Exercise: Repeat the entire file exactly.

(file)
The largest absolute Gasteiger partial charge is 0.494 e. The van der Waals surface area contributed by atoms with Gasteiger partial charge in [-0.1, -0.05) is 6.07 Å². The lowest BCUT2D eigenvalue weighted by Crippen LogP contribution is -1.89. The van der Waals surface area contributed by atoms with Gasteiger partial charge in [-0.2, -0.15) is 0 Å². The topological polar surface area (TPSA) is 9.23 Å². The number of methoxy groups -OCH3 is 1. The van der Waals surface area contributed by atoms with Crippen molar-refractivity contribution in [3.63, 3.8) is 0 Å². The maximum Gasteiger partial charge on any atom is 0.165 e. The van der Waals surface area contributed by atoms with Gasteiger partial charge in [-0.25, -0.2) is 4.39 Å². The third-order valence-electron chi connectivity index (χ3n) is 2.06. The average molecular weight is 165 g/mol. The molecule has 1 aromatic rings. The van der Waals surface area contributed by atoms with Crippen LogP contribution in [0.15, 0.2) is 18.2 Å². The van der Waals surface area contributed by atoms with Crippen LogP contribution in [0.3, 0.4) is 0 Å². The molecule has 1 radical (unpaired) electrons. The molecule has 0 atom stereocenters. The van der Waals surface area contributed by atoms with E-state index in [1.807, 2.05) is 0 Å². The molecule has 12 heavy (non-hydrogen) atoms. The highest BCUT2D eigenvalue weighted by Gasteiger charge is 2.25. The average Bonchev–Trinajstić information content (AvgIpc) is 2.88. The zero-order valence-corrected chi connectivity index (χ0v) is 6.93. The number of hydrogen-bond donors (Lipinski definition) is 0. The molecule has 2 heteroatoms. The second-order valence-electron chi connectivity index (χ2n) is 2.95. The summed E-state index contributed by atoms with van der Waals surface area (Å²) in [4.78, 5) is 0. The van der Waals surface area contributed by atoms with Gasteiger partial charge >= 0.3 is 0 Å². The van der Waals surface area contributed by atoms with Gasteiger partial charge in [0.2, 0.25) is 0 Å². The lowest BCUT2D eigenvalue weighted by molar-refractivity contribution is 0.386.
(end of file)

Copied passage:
The largest absolute Gasteiger partial charge is 0.494 e. The van der Waals surface area contributed by atoms with Gasteiger partial charge in [-0.1, -0.05) is 6.07 Å². The lowest BCUT2D eigenvalue weighted by Crippen LogP contribution is -1.89. The van der Waals surface area contributed by atoms with Gasteiger partial charge in [-0.2, -0.15) is 0 Å². The topological polar surface area (TPSA) is 9.23 Å². The number of methoxy groups -OCH3 is 1. The van der Waals surface area contributed by atoms with Crippen molar-refractivity contribution in [3.63, 3.8) is 0 Å². The maximum Gasteiger partial charge on any atom is 0.165 e. The van der Waals surface area contributed by atoms with Gasteiger partial charge in [-0.25, -0.2) is 4.39 Å². The third-order valence-electron chi connectivity index (χ3n) is 2.06. The average molecular weight is 165 g/mol. The molecule has 1 aromatic rings. The van der Waals surface area contributed by atoms with Crippen LogP contribution in [0.15, 0.2) is 18.2 Å². The van der Waals surface area contributed by atoms with Crippen LogP contribution in [0.3, 0.4) is 0 Å². The molecule has 1 radical (unpaired) electrons. The molecule has 0 atom stereocenters. The van der Waals surface area contributed by atoms with E-state index in [1.807, 2.05) is 0 Å². The molecule has 12 heavy (non-hydrogen) atoms. The highest BCUT2D eigenvalue weighted by Gasteiger charge is 2.25. The average Bonchev–Trinajstić information content (AvgIpc) is 2.88. The zero-order valence-corrected chi connectivity index (χ0v) is 6.93. The number of hydrogen-bond donors (Lipinski definition) is 0. The molecule has 2 heteroatoms. The second-order valence-electron chi connectivity index (χ2n) is 2.95. The summed E-state index contributed by atoms with van der Waals surface area (Å²) in [4.78, 5) is 0. The van der Waals surface area contributed by atoms with Gasteiger partial charge >= 0.3 is 0 Å². The van der Waals surface area contributed by atoms with Gasteiger partial charge in [0.2, 0.25) is 0 Å². The lowest BCUT2D eigenvalue weighted by molar-refractivity contribution is 0.386.